46 Butler and Holloway, op. cit. (34).

47 Farmer names are withheld in order to protect confidentiality.

48 Milk's electrical conductivity is automatically measured by the AMS and indicates the presence of mastitis.

49 Foucault Michel, The History of Sexuality, vol. 1: An Introduction, Harmondsworth: Penguin, 1990 .

50 Foucault Michel, Security, Territory, Population, Basingstoke: Palgrave Macmillan, 2007 .

51 English Peter, Burgess Gethyn, Segundo Ricardo and Dunne John, Stockmanship: Improving the Care of the Pig and Other Livestock, Ipswich: Farming Press Books, 1992 ; Wilkie Rhoda, Livestock/Deadstock: Working with Farm Animals from Birth to Slaughter, Philadelphia: Temple University Press, 2010, pp. 3435 .

52 See, for example, Tsouvalis Judith, Seymour Susanne and Watkins Charles, ‘Exploring knowledge-cultures: precision farming, yield mapping, and the expert–farmer interface’, Environment and Planning A (2000) 32, pp. 909924 .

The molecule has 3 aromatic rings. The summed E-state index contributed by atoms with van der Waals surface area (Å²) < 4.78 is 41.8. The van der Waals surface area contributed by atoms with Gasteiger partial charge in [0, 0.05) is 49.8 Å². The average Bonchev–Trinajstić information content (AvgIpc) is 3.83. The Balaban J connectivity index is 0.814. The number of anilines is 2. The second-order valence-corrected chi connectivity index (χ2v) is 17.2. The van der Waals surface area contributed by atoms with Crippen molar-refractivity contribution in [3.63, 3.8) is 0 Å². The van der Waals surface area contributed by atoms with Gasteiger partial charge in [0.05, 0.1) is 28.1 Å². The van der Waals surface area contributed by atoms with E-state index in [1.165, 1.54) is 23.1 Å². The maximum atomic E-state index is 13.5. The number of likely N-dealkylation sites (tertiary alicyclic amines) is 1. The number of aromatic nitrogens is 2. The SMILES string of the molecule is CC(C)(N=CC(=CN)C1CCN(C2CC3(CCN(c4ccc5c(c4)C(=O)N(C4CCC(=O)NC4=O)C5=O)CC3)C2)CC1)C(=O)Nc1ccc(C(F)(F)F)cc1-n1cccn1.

53 Woods, op. cit. (4).

54 Joanne Pugh, ‘End for the herringbone?’, Farmers Guardian, 8 July 2011, at, accessed 25 July 2011.

Some of the research for this paper was conducted as part of an ESRC research project called Robotic and Information Technologies in Livestock Agriculture: New Relationships between Humans, Cows and Machines, RES-062-23-2086.